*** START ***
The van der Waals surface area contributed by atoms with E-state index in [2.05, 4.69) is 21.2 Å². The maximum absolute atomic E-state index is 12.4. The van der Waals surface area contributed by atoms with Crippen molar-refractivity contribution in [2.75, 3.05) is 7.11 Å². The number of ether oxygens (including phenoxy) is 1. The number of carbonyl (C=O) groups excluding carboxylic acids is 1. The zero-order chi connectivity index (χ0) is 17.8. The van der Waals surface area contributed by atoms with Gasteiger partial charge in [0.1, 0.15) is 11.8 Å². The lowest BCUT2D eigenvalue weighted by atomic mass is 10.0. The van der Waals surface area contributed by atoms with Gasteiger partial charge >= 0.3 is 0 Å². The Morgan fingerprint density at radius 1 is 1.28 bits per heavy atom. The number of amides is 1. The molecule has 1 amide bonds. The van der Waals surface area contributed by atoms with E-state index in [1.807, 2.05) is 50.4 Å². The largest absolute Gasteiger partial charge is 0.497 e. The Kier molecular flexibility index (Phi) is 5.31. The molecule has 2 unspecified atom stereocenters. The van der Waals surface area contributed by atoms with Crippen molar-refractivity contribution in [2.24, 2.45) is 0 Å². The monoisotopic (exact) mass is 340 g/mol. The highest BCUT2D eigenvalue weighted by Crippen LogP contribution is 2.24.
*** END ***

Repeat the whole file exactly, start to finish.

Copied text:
The van der Waals surface area contributed by atoms with E-state index in [2.05, 4.69) is 21.2 Å². The maximum absolute atomic E-state index is 12.4. The van der Waals surface area contributed by atoms with Crippen molar-refractivity contribution in [2.75, 3.05) is 7.11 Å². The number of ether oxygens (including phenoxy) is 1. The number of carbonyl (C=O) groups excluding carboxylic acids is 1. The zero-order chi connectivity index (χ0) is 17.8. The van der Waals surface area contributed by atoms with Gasteiger partial charge in [0.1, 0.15) is 11.8 Å². The lowest BCUT2D eigenvalue weighted by atomic mass is 10.0. The van der Waals surface area contributed by atoms with Gasteiger partial charge >= 0.3 is 0 Å². The Morgan fingerprint density at radius 1 is 1.28 bits per heavy atom. The number of amides is 1. The molecule has 1 amide bonds. The van der Waals surface area contributed by atoms with E-state index in [1.807, 2.05) is 50.4 Å². The largest absolute Gasteiger partial charge is 0.497 e. The Kier molecular flexibility index (Phi) is 5.31. The molecule has 2 unspecified atom stereocenters. The van der Waals surface area contributed by atoms with Crippen molar-refractivity contribution in [2.24, 2.45) is 0 Å². The monoisotopic (exact) mass is 340 g/mol. The highest BCUT2D eigenvalue weighted by Crippen LogP contribution is 2.24.